This might seem obvious, but people who already had existing health issues, who were older or who did not take good care of their health will have the most significant negative impact on their immune systems from chronic stress. People are already in good health, who take care of themselves and younger individuals will have comparatively much better resistance to illness, even with a slightly lowered immune response from stress. It really pays to take good care of your health. Sleep well, eat well, move your body, spend time outdoors and with loved ones.


The most exciting finding was the role of someone’s mindset towards stress. Peoples’ biological response to stressful circumstances depends on how they view the stress. There are actually different types of stress that describe how people view stress differently. Eustress is a type of stress that is viewed positively. It’s a useful feeling that someone experiences when challenged that motivates them to overcome the challenge. Distress is the opposite. It’s a feeling of anxiety, hopelessness and lack of concentration in response to a challenge.

People’s biological responses to stressful circumstances are heavily dependent on their appraisals of the situation and their emotional responses to it. How we respond to a stressor emotionally influences whether or not we will produce certain biochemicals that dampen the immune system and negatively impact our health.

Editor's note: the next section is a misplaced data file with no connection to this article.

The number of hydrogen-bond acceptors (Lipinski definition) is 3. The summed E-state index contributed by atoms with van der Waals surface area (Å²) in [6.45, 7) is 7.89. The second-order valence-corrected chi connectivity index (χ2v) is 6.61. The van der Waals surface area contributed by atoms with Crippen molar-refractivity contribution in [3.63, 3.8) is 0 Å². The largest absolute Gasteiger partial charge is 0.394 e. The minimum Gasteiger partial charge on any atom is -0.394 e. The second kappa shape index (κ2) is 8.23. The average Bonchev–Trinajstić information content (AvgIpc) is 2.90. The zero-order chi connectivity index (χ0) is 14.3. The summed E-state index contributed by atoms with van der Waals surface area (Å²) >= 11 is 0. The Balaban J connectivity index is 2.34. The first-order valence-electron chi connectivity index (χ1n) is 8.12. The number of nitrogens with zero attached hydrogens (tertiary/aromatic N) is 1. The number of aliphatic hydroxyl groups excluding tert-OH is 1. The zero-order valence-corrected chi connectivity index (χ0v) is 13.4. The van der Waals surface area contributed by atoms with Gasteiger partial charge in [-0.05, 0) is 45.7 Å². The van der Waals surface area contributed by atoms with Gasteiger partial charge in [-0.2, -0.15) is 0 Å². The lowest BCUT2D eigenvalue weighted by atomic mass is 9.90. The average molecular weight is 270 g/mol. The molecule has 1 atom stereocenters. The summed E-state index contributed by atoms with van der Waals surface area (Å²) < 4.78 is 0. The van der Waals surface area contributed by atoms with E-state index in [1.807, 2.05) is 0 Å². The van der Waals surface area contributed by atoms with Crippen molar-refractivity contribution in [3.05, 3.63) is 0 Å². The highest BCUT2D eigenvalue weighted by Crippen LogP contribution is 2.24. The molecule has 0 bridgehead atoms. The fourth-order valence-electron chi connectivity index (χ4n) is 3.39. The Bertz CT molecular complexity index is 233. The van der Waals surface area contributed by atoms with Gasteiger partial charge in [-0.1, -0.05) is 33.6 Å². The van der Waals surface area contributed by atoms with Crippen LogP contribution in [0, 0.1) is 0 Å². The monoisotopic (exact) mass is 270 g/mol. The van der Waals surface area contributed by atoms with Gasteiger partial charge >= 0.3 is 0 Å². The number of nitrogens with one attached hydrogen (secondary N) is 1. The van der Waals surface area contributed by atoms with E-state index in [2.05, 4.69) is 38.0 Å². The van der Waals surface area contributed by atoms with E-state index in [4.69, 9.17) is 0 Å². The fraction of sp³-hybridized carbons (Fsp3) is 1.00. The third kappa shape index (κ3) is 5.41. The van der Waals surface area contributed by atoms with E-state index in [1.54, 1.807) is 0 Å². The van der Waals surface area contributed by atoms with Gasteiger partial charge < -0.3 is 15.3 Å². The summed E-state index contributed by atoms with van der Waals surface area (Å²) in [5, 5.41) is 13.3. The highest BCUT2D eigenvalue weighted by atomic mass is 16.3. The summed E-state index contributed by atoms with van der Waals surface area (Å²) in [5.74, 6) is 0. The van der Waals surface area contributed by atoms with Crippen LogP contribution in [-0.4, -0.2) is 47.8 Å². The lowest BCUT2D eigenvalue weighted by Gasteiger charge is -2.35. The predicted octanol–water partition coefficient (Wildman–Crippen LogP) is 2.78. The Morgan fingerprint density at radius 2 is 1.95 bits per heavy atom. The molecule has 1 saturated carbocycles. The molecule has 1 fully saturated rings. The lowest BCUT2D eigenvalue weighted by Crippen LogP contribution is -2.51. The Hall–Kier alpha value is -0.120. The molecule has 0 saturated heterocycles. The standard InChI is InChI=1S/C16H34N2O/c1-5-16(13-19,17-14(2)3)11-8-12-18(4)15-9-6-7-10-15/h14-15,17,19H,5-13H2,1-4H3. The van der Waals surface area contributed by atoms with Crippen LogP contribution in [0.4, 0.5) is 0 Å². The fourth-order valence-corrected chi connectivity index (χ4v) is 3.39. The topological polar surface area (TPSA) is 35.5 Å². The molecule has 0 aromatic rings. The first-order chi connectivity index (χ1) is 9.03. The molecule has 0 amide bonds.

Of course, there will be challenges in your life that will be distressing, such as the loss of a loved one. There are many challenges however where it is appropriate to respond with a Eustress mentality. Losing your job may be just the challenge you needed to finally start that business you’ve always wanted to. Or a harsh deadline might give you the motivation to push ahead and prove to yourself you can do it.

In other instances, it can be beneficial to be aware of your stress response to situations that don’t really need to be stressful. Getting stuck in traffic stresses a lot of people out. In this scenario, however, you could decide to change your response. Instead of feeling stressed out in a scenario, you cannot change, you could instead take the extra time in the car to enjoy your favourite audiobook or song. Flexing your awareness muscle over time can help you to reduce stress by deciding how you want to respond to the scenario rather than reacting and becoming stressed.

Herbal stress and immune support


Ashwagandha is an adaptogen meaning it helps the body adapt to stress. It will help to balances cortisol levels for improved recovery, memory, stamina, immune function and to help you feel calm but energized.

Panax Ginseng

Panax Ginseng works very similarly to Ashwagandha as its also an adaptogen. It will help the body to resist both physical and mental stressors. It is thought to have more stimulating energy compared to Ashwagandha and is often talked about as possessing Yang energy. One of the great benefits of Panax Ginseng is that it boosts the immune system.

Reishi Blend

Reishi Blend contains Reishi mushroom, Echinacea and Astragalus. Taken daily this combination helps to keep the immune system healthy. As an immune modulator, it helps to stimulate an underactive immune system as well as calm an overactive one. As you now know stress and the immune system are closely linked so you’ll also see stress improvement benefits from this blend.


Blast stimulates the immune system and works best when taken at the very early stages of an illness, infection cold or flu.


how does stress affect the immune system?







Hand Sanitizer

This one is pretty straight forward but it can pay to keep those germs away. Our hand sanitizer is toxin-free and contains only 68% alcohol, aloe vera,  hydroxyethyl cellulose or hydroxyproply methylcellulose, peppermint oil.

how does stress affect the immune system?